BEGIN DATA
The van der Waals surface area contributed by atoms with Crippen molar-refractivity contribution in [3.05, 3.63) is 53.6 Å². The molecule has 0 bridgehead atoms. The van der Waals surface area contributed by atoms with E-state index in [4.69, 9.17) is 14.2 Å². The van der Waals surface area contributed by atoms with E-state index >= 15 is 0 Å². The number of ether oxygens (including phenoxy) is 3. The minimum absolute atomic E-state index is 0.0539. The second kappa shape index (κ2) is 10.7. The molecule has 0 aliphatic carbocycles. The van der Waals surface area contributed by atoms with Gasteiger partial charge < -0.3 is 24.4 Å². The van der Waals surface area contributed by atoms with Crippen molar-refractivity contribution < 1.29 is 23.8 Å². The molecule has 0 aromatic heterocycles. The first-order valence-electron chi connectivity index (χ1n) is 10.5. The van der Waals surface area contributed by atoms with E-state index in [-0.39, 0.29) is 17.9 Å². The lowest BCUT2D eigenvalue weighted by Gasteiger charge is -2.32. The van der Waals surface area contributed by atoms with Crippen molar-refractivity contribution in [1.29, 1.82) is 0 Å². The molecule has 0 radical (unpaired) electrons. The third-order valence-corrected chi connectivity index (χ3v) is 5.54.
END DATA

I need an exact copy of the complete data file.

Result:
The van der Waals surface area contributed by atoms with Crippen molar-refractivity contribution in [3.05, 3.63) is 53.6 Å². The molecule has 0 bridgehead atoms. The van der Waals surface area contributed by atoms with E-state index in [4.69, 9.17) is 14.2 Å². The van der Waals surface area contributed by atoms with E-state index >= 15 is 0 Å². The number of ether oxygens (including phenoxy) is 3. The minimum absolute atomic E-state index is 0.0539. The second kappa shape index (κ2) is 10.7. The molecule has 0 aliphatic carbocycles. The van der Waals surface area contributed by atoms with Gasteiger partial charge < -0.3 is 24.4 Å². The van der Waals surface area contributed by atoms with Crippen molar-refractivity contribution < 1.29 is 23.8 Å². The molecule has 0 aromatic heterocycles. The first-order valence-electron chi connectivity index (χ1n) is 10.5. The van der Waals surface area contributed by atoms with E-state index in [-0.39, 0.29) is 17.9 Å². The lowest BCUT2D eigenvalue weighted by Gasteiger charge is -2.32. The van der Waals surface area contributed by atoms with Crippen molar-refractivity contribution in [1.29, 1.82) is 0 Å². The molecule has 0 radical (unpaired) electrons. The third-order valence-corrected chi connectivity index (χ3v) is 5.54.